Labor unions in France are holding nationwide marches and strikes against President Emmanuel Macron’s unpopular plans. raise the legal retirement age From 64, 62.
on tuesday he vowed bring France “to a standstill” With the sixth day of protests in the last two months. some protesters have gathered over a million people And they have emerged as a major test for Mr Macron after his re-election last year, according to opinion polls Frequently Shown Most of the people of France oppose his proposal.
After tense debates in the National Assembly, France’s lower house of parliament, lawmakers in the Senate, the upper house, are discussing the bill, and the government hopes to pass it by the end of the month.
Mr Macron and his government say that as life expectancy rises and as the ratio of workers and retirees shrinks, they need to transform France’s pension system to put it on a sound financial footing. Opponents, including the United Front of labor unions, disputed the need for expediency. They say Mr Macron is unfairly burdening retirees and blue-collar workers by refusing to raise taxes on the wealthy.
Neither side has shown any sign of backing down.
Total disruption so far has been limited, with protests and intermittent walkouts by workers at schools, public transport, fuel refineries and other sectors.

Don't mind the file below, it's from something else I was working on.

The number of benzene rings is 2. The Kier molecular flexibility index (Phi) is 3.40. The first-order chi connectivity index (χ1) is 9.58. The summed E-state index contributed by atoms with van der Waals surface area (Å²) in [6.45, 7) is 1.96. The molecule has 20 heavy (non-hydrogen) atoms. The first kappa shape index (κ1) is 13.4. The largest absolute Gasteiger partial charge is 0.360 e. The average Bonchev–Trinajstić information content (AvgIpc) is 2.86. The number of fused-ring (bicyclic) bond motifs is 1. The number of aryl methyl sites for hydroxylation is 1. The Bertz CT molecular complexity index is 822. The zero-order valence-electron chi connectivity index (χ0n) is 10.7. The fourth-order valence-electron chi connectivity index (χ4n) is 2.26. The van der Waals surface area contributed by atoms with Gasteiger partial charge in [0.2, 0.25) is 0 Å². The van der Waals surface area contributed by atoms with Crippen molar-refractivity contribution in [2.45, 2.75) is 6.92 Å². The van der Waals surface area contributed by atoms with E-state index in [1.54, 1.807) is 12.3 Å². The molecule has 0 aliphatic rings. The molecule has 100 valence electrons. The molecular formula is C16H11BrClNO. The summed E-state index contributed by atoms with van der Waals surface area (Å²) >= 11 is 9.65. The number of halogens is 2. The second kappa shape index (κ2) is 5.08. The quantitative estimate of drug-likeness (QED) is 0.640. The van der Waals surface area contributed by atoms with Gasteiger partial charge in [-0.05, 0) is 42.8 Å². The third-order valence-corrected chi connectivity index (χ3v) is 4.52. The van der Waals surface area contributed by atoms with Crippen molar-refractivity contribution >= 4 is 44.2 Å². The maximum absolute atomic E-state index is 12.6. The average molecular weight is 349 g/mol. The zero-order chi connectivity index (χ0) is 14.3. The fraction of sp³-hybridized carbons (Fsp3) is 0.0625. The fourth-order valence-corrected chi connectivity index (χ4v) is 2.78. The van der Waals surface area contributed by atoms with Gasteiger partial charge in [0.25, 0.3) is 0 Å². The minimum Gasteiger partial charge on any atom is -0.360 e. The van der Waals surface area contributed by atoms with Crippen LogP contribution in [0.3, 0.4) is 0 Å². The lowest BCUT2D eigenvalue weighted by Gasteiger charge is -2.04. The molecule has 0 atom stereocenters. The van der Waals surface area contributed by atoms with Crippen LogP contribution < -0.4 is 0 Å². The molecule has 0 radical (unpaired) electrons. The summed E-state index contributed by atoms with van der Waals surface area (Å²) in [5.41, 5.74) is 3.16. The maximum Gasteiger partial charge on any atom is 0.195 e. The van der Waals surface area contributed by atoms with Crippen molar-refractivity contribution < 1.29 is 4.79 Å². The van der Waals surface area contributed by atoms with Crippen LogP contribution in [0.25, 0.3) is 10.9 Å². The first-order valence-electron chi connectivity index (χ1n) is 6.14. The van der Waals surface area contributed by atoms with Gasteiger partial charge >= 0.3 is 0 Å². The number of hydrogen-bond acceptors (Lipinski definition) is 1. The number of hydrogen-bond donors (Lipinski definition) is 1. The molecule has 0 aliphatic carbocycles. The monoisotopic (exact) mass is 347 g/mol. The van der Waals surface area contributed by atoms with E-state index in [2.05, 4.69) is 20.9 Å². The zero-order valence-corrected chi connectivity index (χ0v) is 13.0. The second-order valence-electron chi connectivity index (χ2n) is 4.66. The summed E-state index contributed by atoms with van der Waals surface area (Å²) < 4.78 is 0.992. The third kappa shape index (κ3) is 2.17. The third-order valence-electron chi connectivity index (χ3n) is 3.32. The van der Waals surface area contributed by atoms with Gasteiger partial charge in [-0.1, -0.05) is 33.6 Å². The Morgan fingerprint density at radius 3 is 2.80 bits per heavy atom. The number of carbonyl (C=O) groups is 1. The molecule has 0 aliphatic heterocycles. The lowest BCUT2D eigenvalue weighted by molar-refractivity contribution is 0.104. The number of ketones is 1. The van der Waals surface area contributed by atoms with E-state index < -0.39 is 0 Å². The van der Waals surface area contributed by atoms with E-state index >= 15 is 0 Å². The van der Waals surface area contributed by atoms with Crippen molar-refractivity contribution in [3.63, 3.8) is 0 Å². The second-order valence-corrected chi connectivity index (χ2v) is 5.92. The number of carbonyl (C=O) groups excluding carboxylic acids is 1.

The government has made small concessions to garner political support from right-wing lawmakers, but is taking a hard line against unions, which have staged massive demonstrations but have little to show for them.
Some unions are now calling for sustained strikes which could alienate public opinion but increase pressure on Mr Macron. He has said little publicly about pension reform and left his government on the front lines to defend it. But he has put at stake the legacy of his second term in getting it done.
Wait, why does this look familiar?
The prospect of pension reform has long been the third rail of French politics, leading to mass protests 1995 And 2010, long before Mr. Macron took office. It is the second time Mr Macron’s pension plans have faced massive opposition.
In 2019, during his first term, Mr Macron attempted an overhaul of France Generous led pension system huge street protest and the grinding strike, which included the longest transportation walkout in the country’s history. After being hit by the coronavirus pandemic, the government put those plans on hold.
There is a key difference between what Mr. Macron did then and what he is doing now: Mr. Macron’s initial project did not include raising the legal retirement age. Instead, he was aiming an overall overhaul About the dizzyingly complex structure of the pension system. The goal was to merge 42 separate pension programs into what he said would be a fair, unified system, using points that employees would accumulate and cash out at retirement. But the plans have left many people confused and worried that their pensions will be reduced.